From Poverty to Freedom: The 19 Rungs to Becoming Self-Sufficient

There are 19 rungs on our Ladder of Self-Sufficiency that we are working to fill at the Serve Denton Center and The Wheeler House. Each rung represents an area of need that must be addressed for someone to become self-sufficient. These areas of need were first identified by the U.S. Department of Housing and Urban Development (HUD) as areas that people must address in order to escape poverty.

The bottom of the ladder includes the most basic needs for survival such as food, clothing and housing. As you move up the ladder, the areas of need move from helping someone not just survive, but thrive.

The 19 areas of need on our Ladder of Self-Sufficiency include:

  • Income

  • Employment

  • Transportation

  • Identification

  • Legal

  • Adult Education

  • Children’s Advocacy

  • Life Skills

  • Parenting Skills

  • Spiritual

  • Emotional

  • Social Support

  • Substance Abuse

  • Mental Health

  • Healthcare

  • Language

  • Housing

  • Clothing

  • Food

 
Ladder+of+Self-Sufficiency

Having nonprofits under the same roof that address every barrier someone might face to become self-sufficient is critical to helping those in need here in Denton County. Two of the main barriers that keep people from receiving the help they need are awareness and accessibility.

Barriers to Receiving Assistance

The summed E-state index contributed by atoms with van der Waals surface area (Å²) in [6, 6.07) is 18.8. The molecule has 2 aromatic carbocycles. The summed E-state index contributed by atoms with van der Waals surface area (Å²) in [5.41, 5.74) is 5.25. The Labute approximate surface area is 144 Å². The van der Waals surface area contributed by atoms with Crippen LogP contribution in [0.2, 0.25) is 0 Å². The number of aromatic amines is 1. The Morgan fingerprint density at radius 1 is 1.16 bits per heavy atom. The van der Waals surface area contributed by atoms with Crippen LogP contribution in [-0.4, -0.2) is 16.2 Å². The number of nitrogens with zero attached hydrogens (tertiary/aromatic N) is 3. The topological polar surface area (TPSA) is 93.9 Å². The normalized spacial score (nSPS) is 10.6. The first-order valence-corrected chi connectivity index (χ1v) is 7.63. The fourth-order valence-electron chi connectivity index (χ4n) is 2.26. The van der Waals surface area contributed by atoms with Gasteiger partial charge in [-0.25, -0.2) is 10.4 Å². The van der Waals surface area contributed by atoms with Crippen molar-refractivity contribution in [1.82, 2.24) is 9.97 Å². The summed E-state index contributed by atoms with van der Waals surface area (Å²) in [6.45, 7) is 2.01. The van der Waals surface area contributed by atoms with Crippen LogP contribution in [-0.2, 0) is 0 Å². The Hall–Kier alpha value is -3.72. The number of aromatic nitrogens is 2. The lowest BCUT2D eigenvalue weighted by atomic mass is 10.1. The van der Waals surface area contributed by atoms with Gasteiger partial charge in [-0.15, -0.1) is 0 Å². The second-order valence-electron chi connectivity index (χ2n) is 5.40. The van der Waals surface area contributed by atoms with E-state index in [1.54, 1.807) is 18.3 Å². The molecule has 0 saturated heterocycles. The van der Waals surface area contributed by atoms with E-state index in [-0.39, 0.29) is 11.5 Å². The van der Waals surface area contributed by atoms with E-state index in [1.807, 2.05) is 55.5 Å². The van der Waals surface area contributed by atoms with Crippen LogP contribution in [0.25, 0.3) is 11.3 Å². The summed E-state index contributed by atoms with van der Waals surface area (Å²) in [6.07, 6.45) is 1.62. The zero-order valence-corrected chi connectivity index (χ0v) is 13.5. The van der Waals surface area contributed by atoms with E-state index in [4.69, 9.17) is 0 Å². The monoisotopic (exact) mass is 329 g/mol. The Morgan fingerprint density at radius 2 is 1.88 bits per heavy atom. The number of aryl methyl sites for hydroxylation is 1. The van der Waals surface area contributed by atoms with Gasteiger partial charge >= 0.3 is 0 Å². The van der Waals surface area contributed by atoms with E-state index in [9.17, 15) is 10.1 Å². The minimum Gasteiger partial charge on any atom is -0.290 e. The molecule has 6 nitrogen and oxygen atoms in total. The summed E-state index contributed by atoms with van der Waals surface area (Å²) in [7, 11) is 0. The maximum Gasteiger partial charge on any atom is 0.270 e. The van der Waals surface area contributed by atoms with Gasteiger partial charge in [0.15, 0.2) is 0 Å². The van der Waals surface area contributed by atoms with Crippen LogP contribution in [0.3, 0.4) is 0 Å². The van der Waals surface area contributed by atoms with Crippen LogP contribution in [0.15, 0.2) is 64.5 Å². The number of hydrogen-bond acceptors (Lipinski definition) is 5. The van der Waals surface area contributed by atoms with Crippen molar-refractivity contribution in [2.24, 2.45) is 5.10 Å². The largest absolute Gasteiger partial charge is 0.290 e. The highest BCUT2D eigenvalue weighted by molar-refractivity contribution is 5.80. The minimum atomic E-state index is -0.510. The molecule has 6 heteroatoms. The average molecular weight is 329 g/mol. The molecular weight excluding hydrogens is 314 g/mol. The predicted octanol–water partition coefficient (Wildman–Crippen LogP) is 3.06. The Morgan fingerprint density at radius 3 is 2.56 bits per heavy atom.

The first barrier is awareness.

It can be difficult to know where to turn when you need help. If someone needs help paying a utility bill, buying boots for a new job, receiving trauma counseling that they can afford, or just getting food for the next day, it isn’t always clear where to turn in order to receive such services. Additionally, when services are being duplicated across similar organizations in the city, it’s not always clear how the organizations are different or who is best suited to meet your needs.

The second barrier is accessibility.

One of the biggest limitations when it comes to people receiving help is transportation. Whether their car has a flat tire or has broken down or they simply need gas or don’t own a car, transportation can be costly for those who are seeking assistance.

Often times when someone has multiple needs, the organizations that can provide for them are in different locations scattered across town. Even if someone knows where to receive the assistance they need, it can be difficult to get to those places. This makes accessibility difficult.

People also often have more than one need. They might be coming to you for transportation help, but they also need their car fixed so they can get to the grocery store to get food. It’s important that we address people’s most basic needs before we try to help them with more complex needs.

  • It's hard to counsel someone who is hungry.

  • Someone's parenting skills might be affected by their lack of access to affordable medication.

  • A person’s substance abuse might stem from mental health needs.

People’s situations are far more complicated than we often give them credit for.

That's why having nonprofits that address each rung of our Ladder of Self-Sufficiency under the same roof is so important. Someone can move from simply needing food to becoming entirely self-sufficient all in the same location. Nonprofits can work together to move someone up the Ladder of Self-Sufficiency.

Without this level of collaboration, someone might get help for one need but neglect to receive help with another need because of the lack of accessibility. They might not know where else to turn. But with multiple nonprofits working together, the likelihood of becoming self-sufficient increases dramatically.